By Priyanka Pruthi
NEW YORK, USA, 27 December 2011 – Even as the battle against hunger continues in the drought-hit Horn of Africa, another crisis has begun to unfold in eight countries across West Africa.
VIDEO: UNICEF correspondent Priyanka Pruthi reports on the growing crisis in Africa's Sahel region, where more than a million children are at risk of becoming severely malnourished.
More than a million children in the Sahel region of West and Central Africa are at risk of becoming severely malnourished. Inadequate rain, poor harvests and rising food prices have left hundreds of thousands of children vulnerable and weak.
Preventing an emergency
Along with partners on the ground, UNICEF has begun distributing life-sustaining supplies, but the region is vast and humanitarian workers are struggling to reach the hardest hit before it is too late. UNICEF estimates more than 1,025,000 children will need life-saving treatment for severe and acute malnutrition in 2012.
“Specially developed ready-to-use therapeutic foods are the best way to treat severe acute malnutrition among children under five so they have a chance to survive and recover,” said UNICEF Executive Director Anthony Lake. “The biggest challenge we face now is getting sufficient amounts of these critical foods to children as the need increases in the coming months – and the window is closing.”
Niger will be among the countries hardest hit, with roughly 330,600 children under-five at risk of severe and acute malnutrition. The government has already issued an alert stating more than half of the country’s villages are vulnerable to food insecurity. Other countries and regions where children are expected to require treatment are Burkina Faso, northern Cameroon, Chad, Mali, Mauritania, northern Nigeria and northern Senegal.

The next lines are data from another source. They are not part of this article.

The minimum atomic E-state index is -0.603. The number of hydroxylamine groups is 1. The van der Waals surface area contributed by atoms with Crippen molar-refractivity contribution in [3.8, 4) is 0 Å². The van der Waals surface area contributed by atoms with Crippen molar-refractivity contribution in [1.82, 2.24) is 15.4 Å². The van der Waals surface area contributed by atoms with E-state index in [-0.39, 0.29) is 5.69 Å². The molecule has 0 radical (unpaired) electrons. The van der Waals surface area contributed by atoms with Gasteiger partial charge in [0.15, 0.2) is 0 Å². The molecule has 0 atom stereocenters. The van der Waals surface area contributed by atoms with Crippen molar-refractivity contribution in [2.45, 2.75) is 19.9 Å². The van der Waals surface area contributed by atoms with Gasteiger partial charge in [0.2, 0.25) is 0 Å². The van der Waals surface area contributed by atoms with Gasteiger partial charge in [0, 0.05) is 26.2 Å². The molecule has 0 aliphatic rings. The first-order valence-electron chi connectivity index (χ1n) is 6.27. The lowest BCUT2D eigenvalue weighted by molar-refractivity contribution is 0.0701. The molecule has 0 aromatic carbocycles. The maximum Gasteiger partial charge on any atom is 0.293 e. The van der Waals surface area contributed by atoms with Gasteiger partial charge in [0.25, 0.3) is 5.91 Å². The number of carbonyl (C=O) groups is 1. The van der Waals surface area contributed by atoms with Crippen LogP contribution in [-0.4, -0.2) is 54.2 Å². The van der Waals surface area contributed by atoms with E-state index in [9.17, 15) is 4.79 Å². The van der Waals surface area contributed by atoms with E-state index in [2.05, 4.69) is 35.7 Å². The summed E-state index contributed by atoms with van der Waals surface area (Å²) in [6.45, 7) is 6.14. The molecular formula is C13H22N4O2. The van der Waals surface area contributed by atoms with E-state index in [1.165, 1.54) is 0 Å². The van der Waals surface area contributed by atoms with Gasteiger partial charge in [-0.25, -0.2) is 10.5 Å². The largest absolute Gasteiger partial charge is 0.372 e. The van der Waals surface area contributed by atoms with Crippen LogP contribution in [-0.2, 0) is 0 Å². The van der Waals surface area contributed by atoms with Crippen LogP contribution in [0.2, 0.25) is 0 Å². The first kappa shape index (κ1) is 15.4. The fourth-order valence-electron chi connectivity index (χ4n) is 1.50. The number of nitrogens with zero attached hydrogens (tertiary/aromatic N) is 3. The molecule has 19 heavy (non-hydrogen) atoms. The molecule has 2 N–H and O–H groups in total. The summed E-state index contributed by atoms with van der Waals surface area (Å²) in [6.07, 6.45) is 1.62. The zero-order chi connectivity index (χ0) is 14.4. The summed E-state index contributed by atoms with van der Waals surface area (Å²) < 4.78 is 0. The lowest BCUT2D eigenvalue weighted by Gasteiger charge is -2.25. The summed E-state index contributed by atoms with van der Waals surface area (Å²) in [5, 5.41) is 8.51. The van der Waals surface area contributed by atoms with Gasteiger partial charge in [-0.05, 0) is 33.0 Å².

Children eat cooked leaves in Guidan Bawa Village, Niger. In 2010, drought forced many households to forage for wild fruit and leaves.
“In many of these countries, the level of existing chronic malnutrition – children who miss a little bit of food every day, children who are too frequently ill and as a result become chronically undernourished, which impacts their health, their learning capability, their school performance and which will impact ultimately the way they can live and perform as adults – that situation is far too common in the Sahel zone countries,” explains UNICEF Chief of Nutrition Werner Schultink.
Simple measures, lasting impact
Averting a tragedy in West Africa will require an intensive response. Interventions over the course of the coming year must involve not only nutrition and health programmes but also the provision of clean water, sanitation facilities at feeding centres, as well as emergency education for children displaced with their families
“We need to undertake actions to bring the level of chronic undernutrition down, and that can be done by relatively simple things: If mothers would breastfeed more frequently, if the hygiene situation would improve, if hand-washing would improve, if effective diarrhoea treatment would improve, if ... simple packages of vitamins and minerals would be provided at low-cost, you would already achieve a great reduction in this chronic undernutrition,” said Mr. Schultink.
Appealing on behalf of the children in the Sahel region, one of the poorest regions in the world where people have been plagued by malnutrition for decades, Mr. Lake called on the global community to step forward.
“The children at risk today in the Sahel are not mere statistics by which we may measure the magnitude of a potential humanitarian disaster,” he said. “They are individual girls and boys, and each has the right to survive, to thrive and to contribute to their societies. We must not fail them.”